Conclusion

We stay with Barcelona as long as Vicky and Cristina – we are with them for the ride. They arrive and leave witht he same perspective so, the cynics out there could feel a bit used. The ‘space-time’ continuum is disrupted by Juan-Antonio, but alas, by the end we are where we were. Akin to Michael Mann’s starting and ending at a different airport (see Collateral and Heat) this does the same, beginning and ending at the same escalator.

Personally, I try and understand Juan-Antonio. Is he real? Is he an amalagamation of a fantasy guy – the most romantic man in the world – or are we supposed assume he exists? Furthermore, if he does exist, is he insane? The world he tries to balance – his destructive relationship with Maria-Elena (she stabbed him!) … the proposition to Vicky and Cristina … these are not normal situations. Then this begs the question about artists. What is an artist? Juan-Antonio and Maria-Elena clearly are artists … but they have insecurities to say the least. Is Cristina an artist? Or, inside, are we all artists? Vicky has romantic expectations but gave up on them. Judy wants the romantic world of Barcelona – and the infidelities. Maybe it serves as a warning to ignorant men of the world: Appreciate romance and passion and, ultimately, art in the widest possible sense of the word – otherwise suffer the consequences as, inevitably, people will crave the art from somewhere, and settle for the romance from someone else.

I just re-read the last paragraph, it might not work. It seems a weak finale to the bastard post I have been writing and re-writing for god knows how long. But, enough is enough. I shall inevitably revisit Vicky Cristina Barcelona and, when I do, I may make a few adjustments … until then …

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6 comments

  1. woah, you really analyse things! we're very different. i absolutely love 'vicky cristina barcelona' but the most i have to say is that i cruz and johansson were hot in it, and i loved the scene where vicky's boyfriend says “what was he doing with a loaded gun?” (or whatever the line was)

    i would love to be able to write long passages on films, like this, but i find i am too busy enjoying them.

  2. Believe me, I thoroughly enjoyed this film – hence why it is so high in my lists of favourite films of 2009. And it wasn't because of the depth – but Woody Allen often explores themes on passion, lust and art and so it is worth acknowledging the questions it raised on these themes.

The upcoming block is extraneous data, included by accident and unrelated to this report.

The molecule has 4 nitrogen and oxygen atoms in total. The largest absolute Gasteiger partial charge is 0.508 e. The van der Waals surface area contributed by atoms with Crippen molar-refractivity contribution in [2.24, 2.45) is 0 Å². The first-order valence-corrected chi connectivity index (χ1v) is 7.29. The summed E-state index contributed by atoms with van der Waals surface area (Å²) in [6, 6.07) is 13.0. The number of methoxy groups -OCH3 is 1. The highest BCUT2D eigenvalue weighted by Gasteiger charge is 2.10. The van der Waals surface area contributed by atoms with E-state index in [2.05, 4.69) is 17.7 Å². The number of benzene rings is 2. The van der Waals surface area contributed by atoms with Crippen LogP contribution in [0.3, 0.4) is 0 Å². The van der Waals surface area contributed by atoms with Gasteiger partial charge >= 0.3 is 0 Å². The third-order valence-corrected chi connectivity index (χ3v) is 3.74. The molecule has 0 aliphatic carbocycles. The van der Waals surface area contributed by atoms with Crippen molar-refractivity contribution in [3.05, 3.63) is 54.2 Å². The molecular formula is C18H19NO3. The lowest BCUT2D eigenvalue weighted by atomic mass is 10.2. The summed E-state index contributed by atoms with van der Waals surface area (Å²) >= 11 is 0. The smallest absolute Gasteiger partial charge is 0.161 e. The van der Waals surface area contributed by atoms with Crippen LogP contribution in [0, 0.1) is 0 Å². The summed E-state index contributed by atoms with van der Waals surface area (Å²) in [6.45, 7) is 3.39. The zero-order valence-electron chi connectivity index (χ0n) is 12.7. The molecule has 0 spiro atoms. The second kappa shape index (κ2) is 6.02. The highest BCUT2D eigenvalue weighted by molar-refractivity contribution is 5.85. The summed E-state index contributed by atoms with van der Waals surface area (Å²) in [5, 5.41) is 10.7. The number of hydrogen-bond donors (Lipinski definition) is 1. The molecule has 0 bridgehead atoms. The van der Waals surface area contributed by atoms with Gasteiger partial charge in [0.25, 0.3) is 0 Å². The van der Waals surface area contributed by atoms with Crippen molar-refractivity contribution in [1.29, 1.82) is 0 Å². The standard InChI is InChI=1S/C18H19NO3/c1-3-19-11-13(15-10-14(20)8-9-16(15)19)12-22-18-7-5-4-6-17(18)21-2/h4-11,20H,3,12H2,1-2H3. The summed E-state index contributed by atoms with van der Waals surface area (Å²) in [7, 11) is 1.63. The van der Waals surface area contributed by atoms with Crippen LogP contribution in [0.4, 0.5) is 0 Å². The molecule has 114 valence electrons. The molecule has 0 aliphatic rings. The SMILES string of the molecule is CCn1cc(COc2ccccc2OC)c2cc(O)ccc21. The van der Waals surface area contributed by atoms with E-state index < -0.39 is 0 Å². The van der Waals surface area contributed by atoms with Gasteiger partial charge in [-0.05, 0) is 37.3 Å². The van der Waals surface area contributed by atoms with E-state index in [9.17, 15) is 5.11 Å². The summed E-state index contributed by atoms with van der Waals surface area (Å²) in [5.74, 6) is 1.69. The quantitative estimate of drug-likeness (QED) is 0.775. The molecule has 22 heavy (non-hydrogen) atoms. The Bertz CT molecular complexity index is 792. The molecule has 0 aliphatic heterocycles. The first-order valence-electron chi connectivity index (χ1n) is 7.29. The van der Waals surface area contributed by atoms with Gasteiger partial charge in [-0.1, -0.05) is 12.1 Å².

3. Just to defend myself in case it's not absolutely clear, when I said the kiss was one of the worst payoffs in history on the Simon & Jo Show, I was making a joke. Please listen to the episode and laugh heartily. Wild Things isn't really my most romantic movie of all time.

    I actually find that the relationship between Cruz and Johansson is surprisngly well handled. It's hot enough that you can believe the energy without drifting into an awkward sense of perviness. My problem is with the actual payoff, that is to say the end. They just walk off out of the airport (not into the sunset) which seems like a bit of a copout. I don't mind making up my own mind about a character's destiny but I'd like a clue or two please Woody.

  4. Reality is, I think Woody is trying to say that they do just 'go back to whence they came' (is that right?) still sticking to their principles – but the question is open to you: Is that right or wrong?

  5. Doug is coming out real strong in this movie. He finds that Cristinas fear of normal values is just cliche and boring. He concludes that her artistic personality is really just making her an unhappy person.

    The big question that this movie is leaving us with is really: What is an interesting person?

    The artist vs. the “normal”

    The desperate seeking after what can make us all special has really just become a cliche. Trying to be special has become normal

    Doug has happily accepted the fact that he is just a normal person with normal values – which he is totally aware of. He wants to marry Vicky, have some kids, and so on..

    Accepting to be normal is actually ending up making him the most interesting person – and probably the only person in the movie to achieve real happiness.

    What does Juan end up with? No girl – no love
    Cristina only knows what she doesn't want

    Does Vicky accept a normal life in the end? Did the gun shooting make her accept the fact that she couldn't live her life the artist way?
    If so – she probably ended up happy with doug

    The winners of the movie are “the boring people”
    Juan and Cristina are the big losers – they are so keen on being special that they forget who they are and what makes them happy

  6. Thanks 'Anonymous' for the response. I have re-read my post (written years ago) and may make a few edits. But I think my perspective still stands in correlation with your stance. To argue 'The artist' vs 'the normal person', one must define the criteria. Though Bardem and Cruz are artists – they are clearly not happy … but Vicky, Cristina (and Judy with a different man) were still drawn to the artists and the passionate. The question may be CAN you balance it out? I must rewatch this film!!!